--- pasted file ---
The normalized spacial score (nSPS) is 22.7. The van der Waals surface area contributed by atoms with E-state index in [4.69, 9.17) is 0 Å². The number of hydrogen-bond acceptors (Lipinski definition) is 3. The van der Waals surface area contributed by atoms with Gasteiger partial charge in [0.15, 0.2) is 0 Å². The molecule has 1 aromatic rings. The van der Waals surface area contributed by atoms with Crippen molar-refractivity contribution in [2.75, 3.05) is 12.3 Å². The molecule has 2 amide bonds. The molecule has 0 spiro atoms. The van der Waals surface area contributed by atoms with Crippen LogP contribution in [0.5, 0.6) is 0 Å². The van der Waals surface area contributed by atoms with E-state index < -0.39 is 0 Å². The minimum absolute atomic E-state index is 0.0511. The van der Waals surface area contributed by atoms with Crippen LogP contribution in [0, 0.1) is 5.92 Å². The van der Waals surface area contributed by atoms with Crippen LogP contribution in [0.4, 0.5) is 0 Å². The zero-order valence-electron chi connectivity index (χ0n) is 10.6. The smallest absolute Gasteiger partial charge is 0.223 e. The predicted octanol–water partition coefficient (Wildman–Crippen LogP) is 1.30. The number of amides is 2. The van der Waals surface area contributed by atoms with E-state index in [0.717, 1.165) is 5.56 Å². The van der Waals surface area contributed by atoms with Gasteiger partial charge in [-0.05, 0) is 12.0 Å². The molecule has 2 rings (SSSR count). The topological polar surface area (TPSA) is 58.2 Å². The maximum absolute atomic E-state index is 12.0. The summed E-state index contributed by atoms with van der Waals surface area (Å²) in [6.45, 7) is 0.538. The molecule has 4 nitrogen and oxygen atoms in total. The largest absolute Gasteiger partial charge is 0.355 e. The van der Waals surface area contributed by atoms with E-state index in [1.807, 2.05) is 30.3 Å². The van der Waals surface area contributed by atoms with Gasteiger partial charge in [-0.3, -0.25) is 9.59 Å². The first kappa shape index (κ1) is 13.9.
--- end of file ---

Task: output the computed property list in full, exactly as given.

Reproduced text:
The normalized spacial score (nSPS) is 22.7. The van der Waals surface area contributed by atoms with E-state index in [4.69, 9.17) is 0 Å². The number of hydrogen-bond acceptors (Lipinski definition) is 3. The van der Waals surface area contributed by atoms with Gasteiger partial charge in [0.15, 0.2) is 0 Å². The molecule has 1 aromatic rings. The van der Waals surface area contributed by atoms with Crippen molar-refractivity contribution in [2.75, 3.05) is 12.3 Å². The molecule has 2 amide bonds. The molecule has 0 spiro atoms. The van der Waals surface area contributed by atoms with Crippen LogP contribution in [0.5, 0.6) is 0 Å². The van der Waals surface area contributed by atoms with E-state index < -0.39 is 0 Å². The minimum absolute atomic E-state index is 0.0511. The van der Waals surface area contributed by atoms with Crippen LogP contribution in [0, 0.1) is 5.92 Å². The van der Waals surface area contributed by atoms with Crippen LogP contribution in [0.4, 0.5) is 0 Å². The zero-order valence-electron chi connectivity index (χ0n) is 10.6. The smallest absolute Gasteiger partial charge is 0.223 e. The predicted octanol–water partition coefficient (Wildman–Crippen LogP) is 1.30. The number of amides is 2. The van der Waals surface area contributed by atoms with E-state index in [0.717, 1.165) is 5.56 Å². The van der Waals surface area contributed by atoms with Gasteiger partial charge in [-0.05, 0) is 12.0 Å². The molecule has 2 rings (SSSR count). The topological polar surface area (TPSA) is 58.2 Å². The maximum absolute atomic E-state index is 12.0. The summed E-state index contributed by atoms with van der Waals surface area (Å²) in [6.45, 7) is 0.538. The molecule has 4 nitrogen and oxygen atoms in total. The largest absolute Gasteiger partial charge is 0.355 e. The van der Waals surface area contributed by atoms with E-state index in [1.807, 2.05) is 30.3 Å². The van der Waals surface area contributed by atoms with Gasteiger partial charge in [-0.3, -0.25) is 9.59 Å². The first kappa shape index (κ1) is 13.9.